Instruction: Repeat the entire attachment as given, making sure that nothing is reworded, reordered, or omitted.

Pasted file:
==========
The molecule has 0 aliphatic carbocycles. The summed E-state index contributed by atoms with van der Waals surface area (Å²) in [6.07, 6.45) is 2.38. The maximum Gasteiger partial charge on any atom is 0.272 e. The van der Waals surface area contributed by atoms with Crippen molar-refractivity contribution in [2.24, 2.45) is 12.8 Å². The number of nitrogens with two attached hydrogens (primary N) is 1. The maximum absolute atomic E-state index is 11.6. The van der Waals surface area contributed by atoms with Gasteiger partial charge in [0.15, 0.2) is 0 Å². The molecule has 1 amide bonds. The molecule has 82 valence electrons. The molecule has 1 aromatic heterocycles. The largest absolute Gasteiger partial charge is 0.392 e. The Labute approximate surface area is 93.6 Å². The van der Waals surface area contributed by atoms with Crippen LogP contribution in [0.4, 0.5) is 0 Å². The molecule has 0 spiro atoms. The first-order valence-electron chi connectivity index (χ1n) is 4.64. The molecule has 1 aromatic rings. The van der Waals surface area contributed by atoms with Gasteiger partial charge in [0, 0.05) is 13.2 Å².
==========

The molecule has 0 aliphatic carbocycles. The summed E-state index contributed by atoms with van der Waals surface area (Å²) in [6.07, 6.45) is 2.38. The maximum Gasteiger partial charge on any atom is 0.272 e. The van der Waals surface area contributed by atoms with Crippen molar-refractivity contribution in [2.24, 2.45) is 12.8 Å². The number of nitrogens with two attached hydrogens (primary N) is 1. The maximum absolute atomic E-state index is 11.6. The van der Waals surface area contributed by atoms with Gasteiger partial charge in [0.15, 0.2) is 0 Å². The molecule has 1 amide bonds. The molecule has 82 valence electrons. The molecule has 1 aromatic heterocycles. The largest absolute Gasteiger partial charge is 0.392 e. The Labute approximate surface area is 93.6 Å². The van der Waals surface area contributed by atoms with Crippen LogP contribution in [0.4, 0.5) is 0 Å². The molecule has 0 spiro atoms. The first-order valence-electron chi connectivity index (χ1n) is 4.64. The molecule has 1 aromatic rings. The van der Waals surface area contributed by atoms with Gasteiger partial charge in [0, 0.05) is 13.2 Å².